Bakeries join up with NGO in Breast Cancer Awareness Month cookie campaign

All proceeds from the baking sale will go to the NGO One in Nine.

CHEF PAULINE SHOVAL takes a bite of ‘My Pink Cookie.’ 370 (photo credit: Karen Gillerman Harel)
CHEF PAULINE SHOVAL takes a bite of ‘My Pink Cookie.’ 370
(photo credit: Karen Gillerman Harel)
Some 12 bakery and confectionery chains across the country have teamed up with the NGO One in Nine to raise funds ahead of Breast Cancer Awareness Month, which takes place in October.
As part of the initiative, known as “My Pink Cookie” and led by French-born chef Pauline Shoval, the bakeries will be selling different kinds of limited-edition pink cookies throughout the month.
All proceeds from the sale will go to the NGO – which strives to raise public awareness of breast cancer and advance breast health in Israel – in order to provide patients and their families with support and information.
“Until two years ago, I did not look at the issue of breast cancer. It didn’t affect me,” Shoval said in a statement.
“Like most young women, I simply overlooked the subject.”
After discovering, however, that her mother had been diagnosed with the disease in 2011, Shoval said she realized that “no one is immune. It really can happen to anyone.”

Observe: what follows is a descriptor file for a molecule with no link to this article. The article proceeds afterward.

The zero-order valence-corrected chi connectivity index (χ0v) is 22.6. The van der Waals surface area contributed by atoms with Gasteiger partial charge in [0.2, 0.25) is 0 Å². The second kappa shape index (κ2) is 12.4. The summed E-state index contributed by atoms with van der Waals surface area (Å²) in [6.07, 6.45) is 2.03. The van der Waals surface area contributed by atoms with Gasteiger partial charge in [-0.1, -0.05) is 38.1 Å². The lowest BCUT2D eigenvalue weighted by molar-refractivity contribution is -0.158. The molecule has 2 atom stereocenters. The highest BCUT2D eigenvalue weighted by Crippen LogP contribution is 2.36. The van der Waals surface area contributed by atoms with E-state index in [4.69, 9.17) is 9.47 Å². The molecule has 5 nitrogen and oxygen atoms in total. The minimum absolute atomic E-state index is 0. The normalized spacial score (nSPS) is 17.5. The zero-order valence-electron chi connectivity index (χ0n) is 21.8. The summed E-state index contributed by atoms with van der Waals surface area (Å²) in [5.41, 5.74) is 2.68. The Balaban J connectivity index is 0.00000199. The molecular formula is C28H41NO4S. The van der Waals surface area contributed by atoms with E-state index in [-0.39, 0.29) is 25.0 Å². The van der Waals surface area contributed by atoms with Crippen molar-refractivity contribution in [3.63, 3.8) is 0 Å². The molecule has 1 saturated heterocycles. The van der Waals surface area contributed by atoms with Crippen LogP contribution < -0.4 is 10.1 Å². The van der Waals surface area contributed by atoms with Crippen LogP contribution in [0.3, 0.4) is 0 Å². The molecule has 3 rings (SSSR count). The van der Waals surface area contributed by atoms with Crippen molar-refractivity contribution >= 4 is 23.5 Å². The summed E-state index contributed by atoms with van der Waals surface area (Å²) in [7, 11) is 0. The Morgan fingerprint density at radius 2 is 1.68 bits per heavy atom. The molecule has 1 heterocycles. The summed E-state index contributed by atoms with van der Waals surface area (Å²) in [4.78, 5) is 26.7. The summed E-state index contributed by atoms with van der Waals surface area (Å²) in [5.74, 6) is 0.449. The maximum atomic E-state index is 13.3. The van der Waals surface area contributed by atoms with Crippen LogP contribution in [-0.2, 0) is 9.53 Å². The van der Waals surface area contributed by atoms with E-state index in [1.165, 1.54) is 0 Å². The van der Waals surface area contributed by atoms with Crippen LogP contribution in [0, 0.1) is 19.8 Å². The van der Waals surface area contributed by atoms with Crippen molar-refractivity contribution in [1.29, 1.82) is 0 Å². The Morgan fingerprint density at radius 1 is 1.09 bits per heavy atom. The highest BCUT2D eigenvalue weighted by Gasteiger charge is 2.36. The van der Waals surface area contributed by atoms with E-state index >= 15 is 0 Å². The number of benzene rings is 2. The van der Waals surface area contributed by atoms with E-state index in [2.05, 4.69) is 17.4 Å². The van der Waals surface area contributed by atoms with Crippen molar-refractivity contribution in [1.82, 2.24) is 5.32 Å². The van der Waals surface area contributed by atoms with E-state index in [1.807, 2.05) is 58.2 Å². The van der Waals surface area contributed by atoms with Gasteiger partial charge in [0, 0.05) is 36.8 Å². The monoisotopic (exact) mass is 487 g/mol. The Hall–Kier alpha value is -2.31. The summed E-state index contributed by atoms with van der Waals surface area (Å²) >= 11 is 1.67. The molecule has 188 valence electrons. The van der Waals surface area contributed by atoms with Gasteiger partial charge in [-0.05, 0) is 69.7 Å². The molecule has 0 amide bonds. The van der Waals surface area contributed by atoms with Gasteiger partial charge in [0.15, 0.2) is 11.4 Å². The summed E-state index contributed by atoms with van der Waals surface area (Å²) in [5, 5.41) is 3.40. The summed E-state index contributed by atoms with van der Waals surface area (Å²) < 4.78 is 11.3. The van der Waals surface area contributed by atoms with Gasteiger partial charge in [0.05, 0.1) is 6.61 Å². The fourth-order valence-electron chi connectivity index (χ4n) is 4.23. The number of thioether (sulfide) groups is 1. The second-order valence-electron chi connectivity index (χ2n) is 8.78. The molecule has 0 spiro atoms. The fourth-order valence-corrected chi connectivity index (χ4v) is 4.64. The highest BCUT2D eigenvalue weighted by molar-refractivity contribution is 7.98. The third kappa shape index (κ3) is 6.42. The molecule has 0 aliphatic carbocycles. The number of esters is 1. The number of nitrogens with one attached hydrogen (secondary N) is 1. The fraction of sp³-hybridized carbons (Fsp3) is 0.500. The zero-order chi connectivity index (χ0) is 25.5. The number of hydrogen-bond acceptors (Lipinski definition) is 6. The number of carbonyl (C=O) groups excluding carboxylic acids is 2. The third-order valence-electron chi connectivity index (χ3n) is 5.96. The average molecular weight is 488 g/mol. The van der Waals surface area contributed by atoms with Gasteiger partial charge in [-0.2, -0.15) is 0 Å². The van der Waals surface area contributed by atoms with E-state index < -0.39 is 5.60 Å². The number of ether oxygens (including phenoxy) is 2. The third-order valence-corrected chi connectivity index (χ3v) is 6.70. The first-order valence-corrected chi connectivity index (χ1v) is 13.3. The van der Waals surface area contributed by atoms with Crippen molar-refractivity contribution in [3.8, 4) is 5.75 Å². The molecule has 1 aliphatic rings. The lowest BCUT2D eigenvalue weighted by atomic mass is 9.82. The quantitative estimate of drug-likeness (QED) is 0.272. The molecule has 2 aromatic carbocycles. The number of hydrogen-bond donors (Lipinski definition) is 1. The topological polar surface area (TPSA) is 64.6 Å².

According to Shoval, “the ‘My Pink Cookie’ products aim to raise awareness among women to be tested and stop the disease in time.”
Among the participating pastry chefs and bakeries are Eran Shvartzbard, the Shemo bakery, the Reviva and Celia restaurants, the Dudu Outmezgine bakery, Oren Becker, cafe Idelson 10, the Biscotti bakery, the Loveat cafe, the Lehamim bakery, the Boutique Central bakery, and cookbook author Pascale Perez-Rubin.
One in Nine chairwoman Irit Panet said the NGO was “very excited to be joined by the chefs,” something she said should not be taken for granted.
“We hope that this activity will make women stop for a moment in the race of life and get examined,” she explained. “It is important for every woman age 25 and older to remember to take a combination of routine tests in accordance with her age and risk group.”
According to the organization, over 4,000 women are diagnosed with breast cancer each year, making it the most common form of cancer in Israel. About 900 women die from the disease every year.
In addition, 25 percent of breast cancer patients in the country are under the age of 50.
The Israel Cancer Association also stated that about 90% of patients can be cured if the disease is detected at an early stage. Fear, lack of knowledge, or misinformation regarding breast cancer are factors that prevent many women from undergoing early detection exams, the most effective proven means of fighting breast cancer.